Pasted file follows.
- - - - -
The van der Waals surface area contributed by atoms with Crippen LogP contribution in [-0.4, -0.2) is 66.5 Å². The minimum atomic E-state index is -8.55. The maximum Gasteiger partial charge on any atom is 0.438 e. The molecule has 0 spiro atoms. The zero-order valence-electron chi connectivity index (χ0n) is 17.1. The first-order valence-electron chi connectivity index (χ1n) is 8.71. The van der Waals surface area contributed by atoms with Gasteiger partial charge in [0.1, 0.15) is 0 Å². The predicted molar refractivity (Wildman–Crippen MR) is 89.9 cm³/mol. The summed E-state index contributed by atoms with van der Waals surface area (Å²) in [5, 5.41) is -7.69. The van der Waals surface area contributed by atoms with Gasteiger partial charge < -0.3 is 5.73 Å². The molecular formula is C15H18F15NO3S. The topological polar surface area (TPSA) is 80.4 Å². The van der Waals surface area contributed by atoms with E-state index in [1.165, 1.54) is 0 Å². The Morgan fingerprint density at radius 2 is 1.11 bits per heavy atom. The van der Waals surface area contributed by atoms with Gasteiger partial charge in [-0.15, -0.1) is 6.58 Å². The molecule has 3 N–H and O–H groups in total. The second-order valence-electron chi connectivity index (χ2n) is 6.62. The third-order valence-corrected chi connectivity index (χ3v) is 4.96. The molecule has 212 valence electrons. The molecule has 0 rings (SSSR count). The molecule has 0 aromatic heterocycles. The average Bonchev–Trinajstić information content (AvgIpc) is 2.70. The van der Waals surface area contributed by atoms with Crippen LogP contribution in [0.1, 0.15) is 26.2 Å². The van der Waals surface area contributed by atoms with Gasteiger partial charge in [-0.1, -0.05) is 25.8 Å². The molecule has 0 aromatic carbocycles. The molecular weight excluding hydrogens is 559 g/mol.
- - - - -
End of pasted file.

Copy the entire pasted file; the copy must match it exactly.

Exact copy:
The van der Waals surface area contributed by atoms with Crippen LogP contribution in [-0.4, -0.2) is 66.5 Å². The minimum atomic E-state index is -8.55. The maximum Gasteiger partial charge on any atom is 0.438 e. The molecule has 0 spiro atoms. The zero-order valence-electron chi connectivity index (χ0n) is 17.1. The first-order valence-electron chi connectivity index (χ1n) is 8.71. The van der Waals surface area contributed by atoms with Gasteiger partial charge in [0.1, 0.15) is 0 Å². The predicted molar refractivity (Wildman–Crippen MR) is 89.9 cm³/mol. The summed E-state index contributed by atoms with van der Waals surface area (Å²) in [5, 5.41) is -7.69. The van der Waals surface area contributed by atoms with Gasteiger partial charge < -0.3 is 5.73 Å². The molecular formula is C15H18F15NO3S. The topological polar surface area (TPSA) is 80.4 Å². The van der Waals surface area contributed by atoms with E-state index in [1.165, 1.54) is 0 Å². The Morgan fingerprint density at radius 2 is 1.11 bits per heavy atom. The van der Waals surface area contributed by atoms with Gasteiger partial charge in [-0.15, -0.1) is 6.58 Å². The molecule has 3 N–H and O–H groups in total. The second-order valence-electron chi connectivity index (χ2n) is 6.62. The third-order valence-corrected chi connectivity index (χ3v) is 4.96. The molecule has 212 valence electrons. The molecule has 0 rings (SSSR count). The molecule has 0 aromatic heterocycles. The average Bonchev–Trinajstić information content (AvgIpc) is 2.70. The van der Waals surface area contributed by atoms with Crippen LogP contribution in [0.1, 0.15) is 26.2 Å². The van der Waals surface area contributed by atoms with Gasteiger partial charge in [-0.1, -0.05) is 25.8 Å². The molecule has 0 aromatic carbocycles. The molecular weight excluding hydrogens is 559 g/mol.